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Routine Surgery

We perform routine spay, neuter, and front declaw (on kittens <6#). We also perform growth removal and most abdominal surgery including but not limited to cystotomy (bladder stone removal), intestinal foreign body removal, abdominal exploratory and biopsies, pyometra surgery, and C-sections. See preanesthetic requirements for further anesthetic information.

Spay and Neuter Information:

What is recommended as the optimum time to perform Ovariohysterectomy (Spay) & Castration (Neuter) is evolving in dogs. Early spay/neuter has been the norm for the past 30 years and is still recommended by veterinarians, shelters, and rescue societies throughout the United States. Reasons for performing early spay (before first heat cycle)/neuter are listed below:

Neutering: Stops testicular cancer, reduces the pets need to roam, decreases aggression, stops unwanted litters, and reduces the males drive to mark their surroundings.

Spaying: Before the first heat cycle decreases the chance of mammary cancer by 80%, in some dog breeds (if spayed before the age of 1) it decreases the likeliness the develop mast cell tumors and hemangiosarcomas, stops unwanted litters, reduces the pets need to roam, and avoiding the mess of your pet's heat cycle.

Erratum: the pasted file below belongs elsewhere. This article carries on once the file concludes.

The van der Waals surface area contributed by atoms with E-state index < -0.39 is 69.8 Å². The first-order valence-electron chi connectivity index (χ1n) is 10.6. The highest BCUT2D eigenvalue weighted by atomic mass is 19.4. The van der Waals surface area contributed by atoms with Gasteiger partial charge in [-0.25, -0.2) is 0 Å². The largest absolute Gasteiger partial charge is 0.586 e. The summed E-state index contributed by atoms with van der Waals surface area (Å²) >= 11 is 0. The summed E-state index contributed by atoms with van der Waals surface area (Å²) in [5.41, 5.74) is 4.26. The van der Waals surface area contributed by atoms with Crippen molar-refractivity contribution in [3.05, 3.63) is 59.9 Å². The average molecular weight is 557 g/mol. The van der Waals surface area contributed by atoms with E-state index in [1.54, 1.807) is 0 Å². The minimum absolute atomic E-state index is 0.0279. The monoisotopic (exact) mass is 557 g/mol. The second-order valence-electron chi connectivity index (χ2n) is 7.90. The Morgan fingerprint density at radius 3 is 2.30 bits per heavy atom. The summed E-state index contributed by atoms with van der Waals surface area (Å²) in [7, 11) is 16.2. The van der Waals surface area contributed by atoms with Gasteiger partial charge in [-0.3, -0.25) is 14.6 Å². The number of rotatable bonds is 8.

In large & giant breed dogs (>50 lbs), new recommendations have begun to evolve as results of more recent studies are published. These studies suggest waiting to spay or neuter large breed dogs until after their growth plates close reducing the risk of joint disease including: Hip Dysplasia, Elbow Dysplasia, and Cranial Cruciate Rupture. Performing spays/neuter later also reduces the risk of obesity and may decrease the risk of anxiety disorders.

In females, spaying at early ages (<5.5 months) is known to increase the risk of urinary incontinence and spaying before the first heat cycle increases the risk of recessed vulva; therefore, increasing the risk of bladder infections and vaginal infections.

So, after all of the above information, at what age do we recommend spays and neuters?

-In cats and in dogs <50 lbs we recommend they be spayed or neutered between 5 & 6 months.

-In dogs >50 lbs we are recommending to wait until your dog is 12-14 months old (after growth plates are closed) to perform the spay or neuter. Although each case is evaluated individually and recommendations can change depending on your pet's unique characteristics.

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Doctor Exams Only By Appointment

Monday:

9:00 AM-6:00 pm

Tuesday:

9:00 AM-8:00 pm

Wednesday:

9:00 AM-6:00 pm

Thursday:

9:00 AM-8:00 pm

Friday:

9:00 AM-6:00 pm

Saturday:

Closed

Sunday:

Closed